Once you get hitched, everything changes. Your world all of the sudden has another person permanently a part of it, and everyone else is in second place. Obviously, this is magical and amazing, and it how it is meant to be; it does create some challenges though.  The hardest for me was the challenge of keeping your friends close.

At one of my bridal showers, a few of my married friends said how they don’t have much of a social life anymore. Their life is all about school, work, and spending time with their spouse. Now, I remembered being extremely concerned and confused about that. Being social is and was such a big part of who I am, that I couldn’t imagine not having a social life outside of marriage. When my husband and I would go to visit his family, we would ALWAYS get together with his friends (almost all of whom are married) which to me proved that there is no reason NOT to have a social life.

Just then, I remembered my Great-grandma’s couple’s club. They got together once a month and went to dinner or gathered to play games and play music together. They did that for probably about 50 years, if not more. I remember being babysat by grandma when they had these get-togethers, and recognizing the special bond that that group had. They had grown together, supported each other through the years, and had such great memories!

Upon remembering this, I set into motion monthly dinner parties with my married friends and close single friends. It started out with 5 consistently coming, then as more people got married or moved in around us, grew to an amazing group of people. We had about 15 couples show up to our 2nd Annual Halloween Party this year.

As we were driving home from a family Christmas Party this weekend, we listened to “For All Eternity,” John L. Lund, a series of talks about the differences between men and women and how we can communicate better. (I’d highly recommend this to anyone- married or single- it has AMAZING insight, is entertaining, and really gets you thinking! Love it!) Anyways, in this, he talks about how women tend to need other people to talk to and generally have multiple people with whom they share intimate life experiences with (including their spouse). Men, however, usually have their spouse and MAYBE one other person. I have found this to be very true.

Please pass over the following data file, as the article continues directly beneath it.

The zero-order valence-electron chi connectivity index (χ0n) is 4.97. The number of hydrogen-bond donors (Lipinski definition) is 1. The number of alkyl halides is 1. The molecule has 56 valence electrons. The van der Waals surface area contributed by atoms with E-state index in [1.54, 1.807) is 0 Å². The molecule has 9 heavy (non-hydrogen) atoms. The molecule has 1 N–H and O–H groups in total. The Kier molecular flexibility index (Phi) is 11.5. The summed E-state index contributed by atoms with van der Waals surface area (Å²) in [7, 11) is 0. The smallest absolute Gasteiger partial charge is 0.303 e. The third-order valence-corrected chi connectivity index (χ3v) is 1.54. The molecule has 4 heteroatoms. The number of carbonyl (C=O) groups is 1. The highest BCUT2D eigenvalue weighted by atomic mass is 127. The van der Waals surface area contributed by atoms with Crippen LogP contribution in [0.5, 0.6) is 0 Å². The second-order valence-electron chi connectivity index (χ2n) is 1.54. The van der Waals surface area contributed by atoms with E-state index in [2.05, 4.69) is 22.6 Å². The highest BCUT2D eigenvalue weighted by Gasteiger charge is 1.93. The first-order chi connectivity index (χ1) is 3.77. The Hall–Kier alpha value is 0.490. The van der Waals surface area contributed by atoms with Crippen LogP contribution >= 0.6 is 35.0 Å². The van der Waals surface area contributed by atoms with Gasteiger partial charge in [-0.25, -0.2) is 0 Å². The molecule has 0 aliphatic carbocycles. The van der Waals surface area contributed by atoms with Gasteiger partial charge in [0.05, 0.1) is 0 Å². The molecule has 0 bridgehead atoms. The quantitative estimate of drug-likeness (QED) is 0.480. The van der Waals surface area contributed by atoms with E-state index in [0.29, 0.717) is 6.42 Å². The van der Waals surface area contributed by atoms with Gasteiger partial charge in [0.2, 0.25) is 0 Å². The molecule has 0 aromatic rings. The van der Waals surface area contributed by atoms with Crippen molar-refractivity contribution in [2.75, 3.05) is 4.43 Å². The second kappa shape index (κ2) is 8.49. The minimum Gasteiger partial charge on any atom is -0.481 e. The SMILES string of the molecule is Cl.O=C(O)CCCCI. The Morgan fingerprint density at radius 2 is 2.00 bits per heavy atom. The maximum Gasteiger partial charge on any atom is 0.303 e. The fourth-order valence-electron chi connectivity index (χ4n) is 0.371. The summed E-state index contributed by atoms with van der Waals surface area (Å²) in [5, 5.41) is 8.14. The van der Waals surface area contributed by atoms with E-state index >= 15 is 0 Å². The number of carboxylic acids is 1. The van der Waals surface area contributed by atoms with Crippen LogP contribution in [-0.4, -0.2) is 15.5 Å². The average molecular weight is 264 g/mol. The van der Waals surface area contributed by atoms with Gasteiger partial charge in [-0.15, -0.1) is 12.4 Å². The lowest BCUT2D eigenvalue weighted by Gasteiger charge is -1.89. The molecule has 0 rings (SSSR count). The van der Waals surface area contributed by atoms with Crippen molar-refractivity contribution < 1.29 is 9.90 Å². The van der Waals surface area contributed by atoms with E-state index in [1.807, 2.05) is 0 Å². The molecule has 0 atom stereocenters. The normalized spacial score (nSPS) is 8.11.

This got me thinking about who those people are for me… while I have my parents and in-laws, it has been increasingly hard to continue a strong relationship with some of my closest friends. Either they have moved, gotten married and are hard to get together with, or seem to have “moved on”. It’s almost heartbreaking to think about. I love all of these people dearly, and thankfully, it is easy to talk to them no matter how long it is between visits, but it is sad when you only get to see them when there are 20 other people around.

I am making it my goal- and you who read this are my witnesses- that I will make efforts to get with my friends either one-on-one or in smaller, intimate groups to spend time with them at least once a month. This is outside of our already planned dinner parties and game nights. Maybe this will become monthly girls nights! Whose in?!

I believe friendships are a very important part of our lives, but like many other things, if you don’t work on them constantly, they fizzle out and become weak. I will not be the reason that happens. I love my friends far too much to allow myself to do that. Thankfully, we have moved into a great ward where we have many other people our age and we keep making more and more friends. I am THRILLED with this! There are many that we already love and adore.

So to all of my friends, old and new, I promise I will make you a priority. I believe we need each other. We need some girl time, we need to reconnect!





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